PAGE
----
China also pledged in the Phase 1 agreement that its purchases of American goods would continue rising from 2022 through 2025.
Biden’s Blended Approach
The Biden administration is cognizant that all of these purchase requirements have frustrated American allies who feel that the agreement has cost them sales.
One reason China is not eager to reopen potentially acrimonious negotiations over American tariffs and Chinese subsidies is that the Phase 1 agreement has transformed trade relations between the two countries, said the people familiar with Chinese economic policymaking. Trade has gone from being one of their biggest sources of friction to becoming one of the least contentious areas of their relationship.
Under Mr. Biden, the United States has maintained pressure on China and in some respects stepped it up, focusing on concerns about its humanitarian record that Mr. Trump usually overlooked.
In March, the Biden administration placed sanctions on top Chinese officials as part of an effort with Britain, Canada and the European Union to punish Beijing for human rights abuses against the largely Muslim Uyghur minority group.
In June, the White House took steps to crack down on forced labor in the supply chain for solar panels in the Chinese region of Xinjiang, including a ban on imports from a silicon producer there. It also set aside a dispute with Europe over aircraft subsidies for Boeing and Airbus in June so that the United States could more effectively corral allies to counter China’s ambitions to dominate key industries.
China has also been accelerating the pace of “decoupling” from the United States, directing its technology companies to avoid initial public offerings in the United States and list in Hong Kong instead. That has been a big blow to Wall Street firms that have reaped large advisory fees from Chinese companies listing their shares in the United States.
The Treasury Department, with its close ties to Wall Street, has long been much more wary of antagonizing China than the Office of the United States Trade Representative, a separate cabinet agency that oversees trade policy. Katherine Tai, Mr. Biden’s trade representative, has said little so far about the Phase 1 agreement, preferring to emphasize instead that the administration is still developing its policy toward China.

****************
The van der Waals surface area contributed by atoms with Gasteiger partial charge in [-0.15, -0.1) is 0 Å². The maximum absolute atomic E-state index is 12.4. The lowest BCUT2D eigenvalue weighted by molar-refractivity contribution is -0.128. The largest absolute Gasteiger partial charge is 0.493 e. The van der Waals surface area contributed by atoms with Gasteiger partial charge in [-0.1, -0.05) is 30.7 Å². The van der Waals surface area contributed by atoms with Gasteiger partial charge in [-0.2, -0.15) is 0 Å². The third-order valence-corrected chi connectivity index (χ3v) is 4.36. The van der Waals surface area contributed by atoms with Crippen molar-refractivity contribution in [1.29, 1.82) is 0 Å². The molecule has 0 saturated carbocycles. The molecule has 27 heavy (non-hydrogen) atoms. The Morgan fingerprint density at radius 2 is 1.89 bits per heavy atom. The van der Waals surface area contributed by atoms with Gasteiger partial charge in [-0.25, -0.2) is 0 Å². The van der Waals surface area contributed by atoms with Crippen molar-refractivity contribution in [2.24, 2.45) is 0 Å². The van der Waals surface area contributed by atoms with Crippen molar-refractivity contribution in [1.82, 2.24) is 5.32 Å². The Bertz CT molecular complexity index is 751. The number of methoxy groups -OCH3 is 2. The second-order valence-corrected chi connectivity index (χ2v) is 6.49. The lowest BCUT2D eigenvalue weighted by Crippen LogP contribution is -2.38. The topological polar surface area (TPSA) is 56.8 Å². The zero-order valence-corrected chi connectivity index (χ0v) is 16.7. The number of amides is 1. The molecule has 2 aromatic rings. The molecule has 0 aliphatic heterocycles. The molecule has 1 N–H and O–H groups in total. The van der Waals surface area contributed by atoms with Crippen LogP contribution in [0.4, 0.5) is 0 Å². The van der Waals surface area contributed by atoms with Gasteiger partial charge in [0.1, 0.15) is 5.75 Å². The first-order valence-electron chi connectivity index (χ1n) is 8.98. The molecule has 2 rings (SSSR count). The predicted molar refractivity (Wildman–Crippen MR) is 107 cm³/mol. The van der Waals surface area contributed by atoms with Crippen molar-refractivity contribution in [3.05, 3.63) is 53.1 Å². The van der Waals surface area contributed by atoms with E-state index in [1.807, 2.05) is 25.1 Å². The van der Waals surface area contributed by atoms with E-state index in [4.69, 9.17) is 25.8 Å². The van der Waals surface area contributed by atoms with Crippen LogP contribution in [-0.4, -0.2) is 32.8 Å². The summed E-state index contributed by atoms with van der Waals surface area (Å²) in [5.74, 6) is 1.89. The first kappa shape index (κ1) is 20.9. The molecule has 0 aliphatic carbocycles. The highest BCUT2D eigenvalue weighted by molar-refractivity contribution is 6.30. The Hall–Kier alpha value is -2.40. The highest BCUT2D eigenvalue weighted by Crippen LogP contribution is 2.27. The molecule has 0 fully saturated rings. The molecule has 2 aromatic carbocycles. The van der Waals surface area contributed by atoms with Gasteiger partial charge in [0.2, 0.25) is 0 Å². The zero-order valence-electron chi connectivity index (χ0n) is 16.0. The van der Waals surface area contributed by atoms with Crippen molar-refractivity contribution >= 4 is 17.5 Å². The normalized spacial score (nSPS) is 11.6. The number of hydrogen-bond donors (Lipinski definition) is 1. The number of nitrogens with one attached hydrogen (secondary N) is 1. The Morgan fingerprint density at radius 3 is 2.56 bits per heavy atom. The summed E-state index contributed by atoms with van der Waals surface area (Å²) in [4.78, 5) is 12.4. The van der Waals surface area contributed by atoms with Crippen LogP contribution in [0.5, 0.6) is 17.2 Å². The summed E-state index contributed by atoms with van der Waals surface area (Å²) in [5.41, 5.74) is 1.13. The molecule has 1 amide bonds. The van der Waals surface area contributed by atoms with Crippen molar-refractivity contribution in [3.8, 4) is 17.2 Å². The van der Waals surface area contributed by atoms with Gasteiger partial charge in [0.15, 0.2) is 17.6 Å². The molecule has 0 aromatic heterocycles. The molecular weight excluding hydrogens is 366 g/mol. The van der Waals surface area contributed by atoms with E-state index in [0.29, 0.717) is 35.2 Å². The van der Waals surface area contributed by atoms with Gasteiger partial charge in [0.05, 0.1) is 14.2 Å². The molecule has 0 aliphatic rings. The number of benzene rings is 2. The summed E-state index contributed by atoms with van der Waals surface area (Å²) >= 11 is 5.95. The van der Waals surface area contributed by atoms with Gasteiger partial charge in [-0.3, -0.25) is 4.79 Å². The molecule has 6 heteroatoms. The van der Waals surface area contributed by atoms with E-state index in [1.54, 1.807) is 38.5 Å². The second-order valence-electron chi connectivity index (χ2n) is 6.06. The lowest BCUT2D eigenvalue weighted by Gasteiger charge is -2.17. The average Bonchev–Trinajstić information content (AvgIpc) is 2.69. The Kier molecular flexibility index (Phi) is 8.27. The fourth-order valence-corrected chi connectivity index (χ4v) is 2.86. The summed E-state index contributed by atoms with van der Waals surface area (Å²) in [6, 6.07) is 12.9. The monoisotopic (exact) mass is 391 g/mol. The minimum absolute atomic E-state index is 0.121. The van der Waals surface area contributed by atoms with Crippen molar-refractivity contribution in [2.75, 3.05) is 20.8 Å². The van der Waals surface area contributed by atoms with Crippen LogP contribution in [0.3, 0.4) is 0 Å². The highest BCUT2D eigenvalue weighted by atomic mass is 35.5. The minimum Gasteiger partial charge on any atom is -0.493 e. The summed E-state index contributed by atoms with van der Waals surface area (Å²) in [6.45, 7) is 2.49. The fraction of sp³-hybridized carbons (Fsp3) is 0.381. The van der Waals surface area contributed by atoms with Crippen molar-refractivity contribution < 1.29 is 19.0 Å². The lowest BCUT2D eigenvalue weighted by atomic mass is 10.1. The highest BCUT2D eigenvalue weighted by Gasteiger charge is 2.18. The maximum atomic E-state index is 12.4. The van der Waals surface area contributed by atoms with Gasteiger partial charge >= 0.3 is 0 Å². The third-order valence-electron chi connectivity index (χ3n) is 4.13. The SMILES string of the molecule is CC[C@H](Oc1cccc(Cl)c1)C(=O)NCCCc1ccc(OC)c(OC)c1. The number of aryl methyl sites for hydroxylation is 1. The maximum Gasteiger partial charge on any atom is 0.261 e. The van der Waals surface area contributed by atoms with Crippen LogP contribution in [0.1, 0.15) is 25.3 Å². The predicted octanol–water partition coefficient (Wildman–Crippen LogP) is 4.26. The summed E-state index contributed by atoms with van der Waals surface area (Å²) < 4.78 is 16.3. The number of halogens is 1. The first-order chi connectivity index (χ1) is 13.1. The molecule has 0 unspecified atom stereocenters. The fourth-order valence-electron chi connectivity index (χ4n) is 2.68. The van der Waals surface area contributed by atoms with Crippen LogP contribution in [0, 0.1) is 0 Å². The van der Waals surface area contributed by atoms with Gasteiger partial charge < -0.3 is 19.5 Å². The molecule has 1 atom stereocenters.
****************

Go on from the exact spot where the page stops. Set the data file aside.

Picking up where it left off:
Ms. Yellen’s official meetings with her Chinese counterparts have so far been sparse. The Treasury Department announced last month that she had held a virtual call with Liu He, China’s vice premier. They discussed the economic recovery and areas of cooperation, and Ms. Yellen raised concerns about China’s human rights record.
She expressed those concerns publicly during a speech in Brussels this week, telling European finance ministers that they should work together to counter “China’s unfair economic practices, malign behavior and human rights abuses.”
The comment made waves within the Chinese government. A spokesman for China’s Ministry of Foreign Affairs, Zhao Lijian, said that “China categorically rejects” Ms. Yellen’s remarks and described them as a smear.
The Biden administration has won praise for maintaining a hawkish stance toward China without the provocative approach of the Trump administration, which destabilized the global economy with tariffs and a trade war.
“Joe Biden has done what he said he would do — he has collected the allies and got them aligned in a similar manner on similar issues in a way that greatly strengthens America’s position vis a vis China,” said Craig Allen, president of the US-China Business Council.
Michael Pillsbury, the Hudson Institute scholar who was one of Mr. Trump’s top China advisers, said the Biden administration’s approach to China was shaping up to be tougher and “more effective” than Mr. Trump’s because Mr. Biden’s aides were united in their view that the United States cannot successfully confront China alone.
The big question is what comes next.
Mr. Bown, of the Peterson Institute, said the Biden administration’s review of the China trade policy was taking so long most likely because the Trump administration had made so many sweeping and sometimes conflicting actions that it was a complicated portfolio to inherit. There are also complex political calculations to be made when it comes to removing the tariffs.
“It’s politically toxic to be seen to be weak on China, so you’re going to need to have your ducks in a row in terms of your economic arguments,” Mr. Bown said.
Despite the recent animosity, the United States was able to help coax China into joining the global tax agreement that Ms. Yellen has been helping to broker. The Biden administration believes that China wants to be part of the multilateral system and that fully severing ties between the two countries would not be healthy for the global economy.
“I think we should maintain economic integration in terms of trade and capital flows and technology where we can,” Ms. Yellen said, adding that the relationship must balance security requirements. “Clearly, national security considerations have to be very carefully evaluated and we may have to take actions where, when it comes to Chinese investment in the United States or other supply chain issues, where we really see a national security need.”
Alan Rappeport reported from Washington, and Keith Bradsher from Beijing.